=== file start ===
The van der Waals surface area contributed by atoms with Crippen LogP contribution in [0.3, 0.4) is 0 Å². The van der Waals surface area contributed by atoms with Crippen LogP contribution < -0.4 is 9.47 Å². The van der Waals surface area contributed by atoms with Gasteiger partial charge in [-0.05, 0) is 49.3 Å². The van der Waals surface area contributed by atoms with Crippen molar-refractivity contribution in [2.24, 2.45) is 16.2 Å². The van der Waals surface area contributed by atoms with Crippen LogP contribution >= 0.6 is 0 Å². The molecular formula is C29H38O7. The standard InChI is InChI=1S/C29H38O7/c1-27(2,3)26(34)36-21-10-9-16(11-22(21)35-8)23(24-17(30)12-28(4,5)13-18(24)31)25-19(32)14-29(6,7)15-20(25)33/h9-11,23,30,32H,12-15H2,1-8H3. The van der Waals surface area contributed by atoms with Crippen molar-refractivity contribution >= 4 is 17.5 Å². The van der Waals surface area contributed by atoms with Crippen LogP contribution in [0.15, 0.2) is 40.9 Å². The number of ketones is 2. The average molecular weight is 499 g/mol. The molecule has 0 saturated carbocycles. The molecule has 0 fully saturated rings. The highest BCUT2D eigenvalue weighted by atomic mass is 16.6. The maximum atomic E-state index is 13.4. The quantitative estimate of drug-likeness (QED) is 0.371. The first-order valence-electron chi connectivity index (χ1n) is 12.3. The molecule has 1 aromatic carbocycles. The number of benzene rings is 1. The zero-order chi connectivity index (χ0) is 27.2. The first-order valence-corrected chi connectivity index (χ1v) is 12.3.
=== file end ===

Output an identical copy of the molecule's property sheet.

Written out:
The van der Waals surface area contributed by atoms with Crippen LogP contribution in [0.3, 0.4) is 0 Å². The van der Waals surface area contributed by atoms with Crippen LogP contribution < -0.4 is 9.47 Å². The van der Waals surface area contributed by atoms with Gasteiger partial charge in [-0.05, 0) is 49.3 Å². The van der Waals surface area contributed by atoms with Crippen molar-refractivity contribution in [2.24, 2.45) is 16.2 Å². The van der Waals surface area contributed by atoms with Crippen LogP contribution >= 0.6 is 0 Å². The molecular formula is C29H38O7. The standard InChI is InChI=1S/C29H38O7/c1-27(2,3)26(34)36-21-10-9-16(11-22(21)35-8)23(24-17(30)12-28(4,5)13-18(24)31)25-19(32)14-29(6,7)15-20(25)33/h9-11,23,30,32H,12-15H2,1-8H3. The van der Waals surface area contributed by atoms with Crippen molar-refractivity contribution >= 4 is 17.5 Å². The van der Waals surface area contributed by atoms with Crippen LogP contribution in [0.15, 0.2) is 40.9 Å². The number of ketones is 2. The average molecular weight is 499 g/mol. The molecule has 0 saturated carbocycles. The molecule has 0 fully saturated rings. The highest BCUT2D eigenvalue weighted by atomic mass is 16.6. The maximum atomic E-state index is 13.4. The quantitative estimate of drug-likeness (QED) is 0.371. The first-order valence-electron chi connectivity index (χ1n) is 12.3. The molecule has 1 aromatic carbocycles. The number of benzene rings is 1. The zero-order chi connectivity index (χ0) is 27.2. The first-order valence-corrected chi connectivity index (χ1v) is 12.3.